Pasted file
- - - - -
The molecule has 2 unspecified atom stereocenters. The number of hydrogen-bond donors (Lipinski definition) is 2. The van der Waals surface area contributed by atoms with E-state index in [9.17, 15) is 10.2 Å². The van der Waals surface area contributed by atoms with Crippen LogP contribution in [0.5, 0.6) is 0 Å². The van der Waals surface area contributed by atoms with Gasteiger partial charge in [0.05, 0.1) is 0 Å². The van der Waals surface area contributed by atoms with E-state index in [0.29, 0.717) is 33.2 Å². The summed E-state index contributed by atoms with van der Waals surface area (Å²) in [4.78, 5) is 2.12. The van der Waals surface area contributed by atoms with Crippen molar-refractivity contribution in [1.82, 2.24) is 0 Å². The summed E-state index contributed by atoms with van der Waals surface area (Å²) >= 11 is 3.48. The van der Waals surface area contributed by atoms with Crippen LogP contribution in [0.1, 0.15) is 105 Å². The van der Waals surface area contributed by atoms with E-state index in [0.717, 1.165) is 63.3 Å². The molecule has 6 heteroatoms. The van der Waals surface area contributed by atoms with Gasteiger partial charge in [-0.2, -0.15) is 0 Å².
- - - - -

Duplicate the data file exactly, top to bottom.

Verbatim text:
The molecule has 2 unspecified atom stereocenters. The number of hydrogen-bond donors (Lipinski definition) is 2. The van der Waals surface area contributed by atoms with E-state index in [9.17, 15) is 10.2 Å². The van der Waals surface area contributed by atoms with Crippen LogP contribution in [0.5, 0.6) is 0 Å². The van der Waals surface area contributed by atoms with Gasteiger partial charge in [0.05, 0.1) is 0 Å². The van der Waals surface area contributed by atoms with E-state index in [0.29, 0.717) is 33.2 Å². The summed E-state index contributed by atoms with van der Waals surface area (Å²) in [4.78, 5) is 2.12. The van der Waals surface area contributed by atoms with Crippen molar-refractivity contribution in [1.82, 2.24) is 0 Å². The summed E-state index contributed by atoms with van der Waals surface area (Å²) >= 11 is 3.48. The van der Waals surface area contributed by atoms with Crippen LogP contribution in [0.1, 0.15) is 105 Å². The van der Waals surface area contributed by atoms with E-state index in [0.717, 1.165) is 63.3 Å². The molecule has 6 heteroatoms. The van der Waals surface area contributed by atoms with Gasteiger partial charge in [-0.2, -0.15) is 0 Å².